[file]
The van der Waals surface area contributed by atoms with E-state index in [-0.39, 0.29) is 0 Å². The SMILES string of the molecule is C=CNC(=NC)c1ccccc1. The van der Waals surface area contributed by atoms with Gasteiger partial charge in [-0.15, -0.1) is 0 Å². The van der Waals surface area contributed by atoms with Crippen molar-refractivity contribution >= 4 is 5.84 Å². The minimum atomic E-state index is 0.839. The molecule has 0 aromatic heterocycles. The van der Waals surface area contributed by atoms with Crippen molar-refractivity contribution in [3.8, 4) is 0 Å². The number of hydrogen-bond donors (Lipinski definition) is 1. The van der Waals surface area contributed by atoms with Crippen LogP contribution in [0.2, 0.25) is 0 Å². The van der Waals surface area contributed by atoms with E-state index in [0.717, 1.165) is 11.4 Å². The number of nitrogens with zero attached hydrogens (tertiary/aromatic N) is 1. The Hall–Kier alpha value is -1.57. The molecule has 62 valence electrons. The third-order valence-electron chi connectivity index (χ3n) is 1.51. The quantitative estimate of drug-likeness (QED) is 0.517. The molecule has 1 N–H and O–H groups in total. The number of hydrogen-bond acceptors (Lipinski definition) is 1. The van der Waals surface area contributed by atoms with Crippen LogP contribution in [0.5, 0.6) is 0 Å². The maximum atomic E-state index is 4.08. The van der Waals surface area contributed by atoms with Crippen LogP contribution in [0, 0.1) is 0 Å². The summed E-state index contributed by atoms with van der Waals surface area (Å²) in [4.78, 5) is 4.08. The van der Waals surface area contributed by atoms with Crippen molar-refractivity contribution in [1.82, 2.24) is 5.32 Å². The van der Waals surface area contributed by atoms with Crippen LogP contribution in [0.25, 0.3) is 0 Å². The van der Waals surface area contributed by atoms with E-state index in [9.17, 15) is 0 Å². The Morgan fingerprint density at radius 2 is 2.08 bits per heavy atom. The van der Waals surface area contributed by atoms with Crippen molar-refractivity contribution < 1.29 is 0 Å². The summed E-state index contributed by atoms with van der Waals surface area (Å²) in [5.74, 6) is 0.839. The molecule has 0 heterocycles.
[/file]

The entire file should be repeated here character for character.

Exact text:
The van der Waals surface area contributed by atoms with E-state index in [-0.39, 0.29) is 0 Å². The SMILES string of the molecule is C=CNC(=NC)c1ccccc1. The van der Waals surface area contributed by atoms with Gasteiger partial charge in [-0.15, -0.1) is 0 Å². The van der Waals surface area contributed by atoms with Crippen molar-refractivity contribution >= 4 is 5.84 Å². The minimum atomic E-state index is 0.839. The molecule has 0 aromatic heterocycles. The van der Waals surface area contributed by atoms with Crippen molar-refractivity contribution in [3.8, 4) is 0 Å². The number of hydrogen-bond donors (Lipinski definition) is 1. The van der Waals surface area contributed by atoms with Crippen LogP contribution in [0.2, 0.25) is 0 Å². The van der Waals surface area contributed by atoms with E-state index in [0.717, 1.165) is 11.4 Å². The number of nitrogens with zero attached hydrogens (tertiary/aromatic N) is 1. The Hall–Kier alpha value is -1.57. The molecule has 62 valence electrons. The third-order valence-electron chi connectivity index (χ3n) is 1.51. The quantitative estimate of drug-likeness (QED) is 0.517. The molecule has 1 N–H and O–H groups in total. The number of hydrogen-bond acceptors (Lipinski definition) is 1. The van der Waals surface area contributed by atoms with Crippen LogP contribution in [0.5, 0.6) is 0 Å². The maximum atomic E-state index is 4.08. The van der Waals surface area contributed by atoms with Crippen LogP contribution in [0, 0.1) is 0 Å². The summed E-state index contributed by atoms with van der Waals surface area (Å²) in [4.78, 5) is 4.08. The van der Waals surface area contributed by atoms with Crippen molar-refractivity contribution in [1.82, 2.24) is 5.32 Å². The van der Waals surface area contributed by atoms with Crippen LogP contribution in [0.25, 0.3) is 0 Å². The van der Waals surface area contributed by atoms with E-state index in [9.17, 15) is 0 Å². The Morgan fingerprint density at radius 2 is 2.08 bits per heavy atom. The van der Waals surface area contributed by atoms with Crippen molar-refractivity contribution < 1.29 is 0 Å². The summed E-state index contributed by atoms with van der Waals surface area (Å²) in [5.74, 6) is 0.839. The molecule has 0 heterocycles.